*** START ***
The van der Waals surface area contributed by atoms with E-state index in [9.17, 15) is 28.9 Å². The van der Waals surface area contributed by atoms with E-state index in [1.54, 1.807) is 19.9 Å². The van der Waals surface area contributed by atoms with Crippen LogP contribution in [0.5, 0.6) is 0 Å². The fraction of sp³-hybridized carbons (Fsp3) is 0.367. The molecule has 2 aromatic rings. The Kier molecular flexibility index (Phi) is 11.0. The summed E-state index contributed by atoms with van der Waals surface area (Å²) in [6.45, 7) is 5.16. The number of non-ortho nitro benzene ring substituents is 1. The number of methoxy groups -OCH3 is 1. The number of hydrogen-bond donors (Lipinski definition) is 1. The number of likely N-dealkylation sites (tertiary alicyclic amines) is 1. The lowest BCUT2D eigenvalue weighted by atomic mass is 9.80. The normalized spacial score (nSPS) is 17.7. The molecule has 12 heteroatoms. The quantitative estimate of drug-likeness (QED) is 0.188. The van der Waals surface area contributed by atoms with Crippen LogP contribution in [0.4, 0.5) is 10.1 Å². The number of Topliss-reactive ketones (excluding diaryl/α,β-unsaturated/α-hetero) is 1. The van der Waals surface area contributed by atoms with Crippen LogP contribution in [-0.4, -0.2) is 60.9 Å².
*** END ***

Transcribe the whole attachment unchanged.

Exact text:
The van der Waals surface area contributed by atoms with E-state index in [9.17, 15) is 28.9 Å². The van der Waals surface area contributed by atoms with E-state index in [1.54, 1.807) is 19.9 Å². The van der Waals surface area contributed by atoms with Crippen LogP contribution in [0.5, 0.6) is 0 Å². The fraction of sp³-hybridized carbons (Fsp3) is 0.367. The molecule has 2 aromatic rings. The Kier molecular flexibility index (Phi) is 11.0. The summed E-state index contributed by atoms with van der Waals surface area (Å²) in [6.45, 7) is 5.16. The number of non-ortho nitro benzene ring substituents is 1. The number of methoxy groups -OCH3 is 1. The number of hydrogen-bond donors (Lipinski definition) is 1. The number of likely N-dealkylation sites (tertiary alicyclic amines) is 1. The lowest BCUT2D eigenvalue weighted by atomic mass is 9.80. The normalized spacial score (nSPS) is 17.7. The molecule has 12 heteroatoms. The quantitative estimate of drug-likeness (QED) is 0.188. The van der Waals surface area contributed by atoms with Crippen LogP contribution in [0.4, 0.5) is 10.1 Å². The number of Topliss-reactive ketones (excluding diaryl/α,β-unsaturated/α-hetero) is 1. The van der Waals surface area contributed by atoms with Crippen LogP contribution in [-0.4, -0.2) is 60.9 Å².